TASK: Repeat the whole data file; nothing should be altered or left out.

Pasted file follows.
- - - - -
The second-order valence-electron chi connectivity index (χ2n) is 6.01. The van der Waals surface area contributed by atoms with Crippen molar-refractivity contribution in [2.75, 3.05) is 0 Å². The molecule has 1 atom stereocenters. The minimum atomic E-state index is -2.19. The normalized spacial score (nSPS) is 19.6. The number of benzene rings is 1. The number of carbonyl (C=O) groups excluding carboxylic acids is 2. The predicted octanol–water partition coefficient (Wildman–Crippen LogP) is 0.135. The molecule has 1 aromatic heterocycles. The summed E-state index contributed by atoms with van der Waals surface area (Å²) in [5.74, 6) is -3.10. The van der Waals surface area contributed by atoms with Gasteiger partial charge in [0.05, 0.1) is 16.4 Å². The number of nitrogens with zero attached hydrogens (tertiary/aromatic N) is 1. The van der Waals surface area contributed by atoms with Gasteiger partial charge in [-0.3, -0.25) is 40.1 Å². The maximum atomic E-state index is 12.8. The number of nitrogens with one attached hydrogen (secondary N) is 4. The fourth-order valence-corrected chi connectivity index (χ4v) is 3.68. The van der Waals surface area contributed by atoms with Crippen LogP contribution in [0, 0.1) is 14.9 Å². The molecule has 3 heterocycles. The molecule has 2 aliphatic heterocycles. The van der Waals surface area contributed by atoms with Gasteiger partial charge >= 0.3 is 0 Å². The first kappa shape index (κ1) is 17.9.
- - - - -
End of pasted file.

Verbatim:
The second-order valence-electron chi connectivity index (χ2n) is 6.01. The van der Waals surface area contributed by atoms with Crippen molar-refractivity contribution in [2.75, 3.05) is 0 Å². The molecule has 1 atom stereocenters. The minimum atomic E-state index is -2.19. The normalized spacial score (nSPS) is 19.6. The number of benzene rings is 1. The number of carbonyl (C=O) groups excluding carboxylic acids is 2. The predicted octanol–water partition coefficient (Wildman–Crippen LogP) is 0.135. The molecule has 1 aromatic heterocycles. The summed E-state index contributed by atoms with van der Waals surface area (Å²) in [5.74, 6) is -3.10. The van der Waals surface area contributed by atoms with Gasteiger partial charge in [0.05, 0.1) is 16.4 Å². The number of nitrogens with zero attached hydrogens (tertiary/aromatic N) is 1. The van der Waals surface area contributed by atoms with Gasteiger partial charge in [-0.3, -0.25) is 40.1 Å². The maximum atomic E-state index is 12.8. The number of nitrogens with one attached hydrogen (secondary N) is 4. The fourth-order valence-corrected chi connectivity index (χ4v) is 3.68. The van der Waals surface area contributed by atoms with Crippen LogP contribution in [0, 0.1) is 14.9 Å². The molecule has 3 heterocycles. The molecule has 2 aliphatic heterocycles. The van der Waals surface area contributed by atoms with Gasteiger partial charge >= 0.3 is 0 Å². The first kappa shape index (κ1) is 17.9.